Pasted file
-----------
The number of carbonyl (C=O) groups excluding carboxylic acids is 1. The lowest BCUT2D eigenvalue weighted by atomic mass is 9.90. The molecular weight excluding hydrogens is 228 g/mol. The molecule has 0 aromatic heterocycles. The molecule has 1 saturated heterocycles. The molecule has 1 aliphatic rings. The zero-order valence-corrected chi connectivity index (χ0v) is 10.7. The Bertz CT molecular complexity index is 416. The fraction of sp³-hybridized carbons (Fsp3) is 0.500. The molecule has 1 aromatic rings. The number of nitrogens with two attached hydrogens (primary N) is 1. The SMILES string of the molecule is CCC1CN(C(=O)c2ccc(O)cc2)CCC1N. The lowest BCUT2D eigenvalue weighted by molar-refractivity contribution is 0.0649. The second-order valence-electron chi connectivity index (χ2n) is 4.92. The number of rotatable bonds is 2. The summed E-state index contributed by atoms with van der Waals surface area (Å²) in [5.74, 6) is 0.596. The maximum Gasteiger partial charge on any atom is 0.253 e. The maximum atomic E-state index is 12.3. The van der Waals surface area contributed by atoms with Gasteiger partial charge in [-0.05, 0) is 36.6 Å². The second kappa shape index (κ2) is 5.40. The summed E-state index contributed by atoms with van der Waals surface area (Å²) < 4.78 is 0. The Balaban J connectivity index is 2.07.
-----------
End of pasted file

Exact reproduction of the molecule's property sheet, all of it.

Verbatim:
The number of carbonyl (C=O) groups excluding carboxylic acids is 1. The lowest BCUT2D eigenvalue weighted by atomic mass is 9.90. The molecular weight excluding hydrogens is 228 g/mol. The molecule has 0 aromatic heterocycles. The molecule has 1 saturated heterocycles. The molecule has 1 aliphatic rings. The zero-order valence-corrected chi connectivity index (χ0v) is 10.7. The Bertz CT molecular complexity index is 416. The fraction of sp³-hybridized carbons (Fsp3) is 0.500. The molecule has 1 aromatic rings. The number of nitrogens with two attached hydrogens (primary N) is 1. The SMILES string of the molecule is CCC1CN(C(=O)c2ccc(O)cc2)CCC1N. The lowest BCUT2D eigenvalue weighted by molar-refractivity contribution is 0.0649. The second-order valence-electron chi connectivity index (χ2n) is 4.92. The number of rotatable bonds is 2. The summed E-state index contributed by atoms with van der Waals surface area (Å²) in [5.74, 6) is 0.596. The maximum Gasteiger partial charge on any atom is 0.253 e. The maximum atomic E-state index is 12.3. The van der Waals surface area contributed by atoms with Gasteiger partial charge in [-0.05, 0) is 36.6 Å². The second kappa shape index (κ2) is 5.40. The summed E-state index contributed by atoms with van der Waals surface area (Å²) < 4.78 is 0. The Balaban J connectivity index is 2.07.